According to a developer at Naughty Dog, no crunch was required to complete development on The Last Of Us Part 1. In a Twitter post, seen below, principal environment artist Anthony Vaccaro explains that “across multiple studios”, he “didn’t need to crunch to finish a game.” For the first time in thirteen years, no less.
Vaccaro describes development as a “really good” experience. In avoiding crunch, Naughty Dog were able to reach “the same quality bar as TLOU2. More work to keep doing but proud of the big changes so far to make the studio healthier.” Crunch, in its most simple definition, means working overtime in order to meet a schedule. In recent years, greater focus has been placed on avoiding the process in game development. Naughty Dog appears to be taking this cultural shift in stride.
Vaccaro started working with Naughty Dog in 2010, contributing to every Uncharted game from Uncharted 3: Drake’s Deception, The Last Of Us, and 2020’s sequel, The Last Of Us Part II.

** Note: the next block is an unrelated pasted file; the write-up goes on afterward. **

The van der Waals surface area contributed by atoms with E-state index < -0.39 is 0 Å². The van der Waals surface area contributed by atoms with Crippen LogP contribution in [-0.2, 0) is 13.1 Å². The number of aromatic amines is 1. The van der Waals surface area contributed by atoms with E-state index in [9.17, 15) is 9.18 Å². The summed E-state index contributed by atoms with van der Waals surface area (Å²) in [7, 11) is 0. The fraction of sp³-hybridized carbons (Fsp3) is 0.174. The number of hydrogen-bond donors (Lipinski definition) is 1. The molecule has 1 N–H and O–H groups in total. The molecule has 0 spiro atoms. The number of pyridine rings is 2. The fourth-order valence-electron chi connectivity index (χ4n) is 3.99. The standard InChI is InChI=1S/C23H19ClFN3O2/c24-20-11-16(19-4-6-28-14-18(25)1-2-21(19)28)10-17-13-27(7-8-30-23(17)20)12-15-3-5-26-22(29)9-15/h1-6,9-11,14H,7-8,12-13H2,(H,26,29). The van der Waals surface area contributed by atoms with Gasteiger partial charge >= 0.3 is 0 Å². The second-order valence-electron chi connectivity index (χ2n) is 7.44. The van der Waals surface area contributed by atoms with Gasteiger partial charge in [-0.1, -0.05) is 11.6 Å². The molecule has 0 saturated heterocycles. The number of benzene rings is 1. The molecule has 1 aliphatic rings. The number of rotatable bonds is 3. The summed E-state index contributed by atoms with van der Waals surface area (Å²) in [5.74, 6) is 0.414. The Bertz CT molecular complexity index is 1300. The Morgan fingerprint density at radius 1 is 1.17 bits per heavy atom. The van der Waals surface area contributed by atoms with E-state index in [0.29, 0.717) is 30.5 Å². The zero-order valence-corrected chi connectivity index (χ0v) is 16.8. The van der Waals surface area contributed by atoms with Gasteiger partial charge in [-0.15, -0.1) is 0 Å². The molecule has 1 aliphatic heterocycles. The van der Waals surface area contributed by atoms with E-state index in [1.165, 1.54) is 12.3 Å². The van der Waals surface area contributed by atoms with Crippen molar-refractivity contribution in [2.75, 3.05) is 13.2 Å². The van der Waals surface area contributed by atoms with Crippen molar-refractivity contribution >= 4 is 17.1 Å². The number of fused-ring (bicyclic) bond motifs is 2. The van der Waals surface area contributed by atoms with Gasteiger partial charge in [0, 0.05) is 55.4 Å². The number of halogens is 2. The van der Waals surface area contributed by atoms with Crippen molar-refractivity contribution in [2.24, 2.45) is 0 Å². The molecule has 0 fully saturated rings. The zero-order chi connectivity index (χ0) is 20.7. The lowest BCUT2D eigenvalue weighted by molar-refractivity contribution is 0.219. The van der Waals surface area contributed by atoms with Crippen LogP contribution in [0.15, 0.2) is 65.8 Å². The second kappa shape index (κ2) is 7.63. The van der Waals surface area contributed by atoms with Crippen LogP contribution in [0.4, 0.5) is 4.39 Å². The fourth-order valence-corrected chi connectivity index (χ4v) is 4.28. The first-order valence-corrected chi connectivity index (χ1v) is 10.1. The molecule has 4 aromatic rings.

This is the first time in my 13 year career, across multiple studios that I didn't need to crunch to finish a game. Feels good, really good. Especially hitting the same quality bar as TLOU2. More work to keep doing but proud of the big changes so far to make the studio healthier. https://t.co/gbzyHKpVbh
— Anthony Vaccaro (@vaccaro3d) July 11, 2022
Typically, the crunch culture within the video game industry takes place in the final weeks before launch. However, this is not always the case. A report from Kotaku details the crunch culture within Naughty Dog, highlighting the mental and physical toll it takes on its employees. Reports on crunch culture such as this one raise the question of whether this approach to making a video game can be sustainable in the long term.
The scale and ambition of a project can determine whether a studio will implement a crunch to meet deadlines. It stands to reason, then, that the slightly smaller scope of The Last Of Us Part 1 would help the studio avoid overtime.
The Last Of Us Part 1 will launch on the PS5 on September 2, with a PC version coming at an unspecified date in the future. For all future updates on The Last of Us and more, stay tuned right here at GameLuster.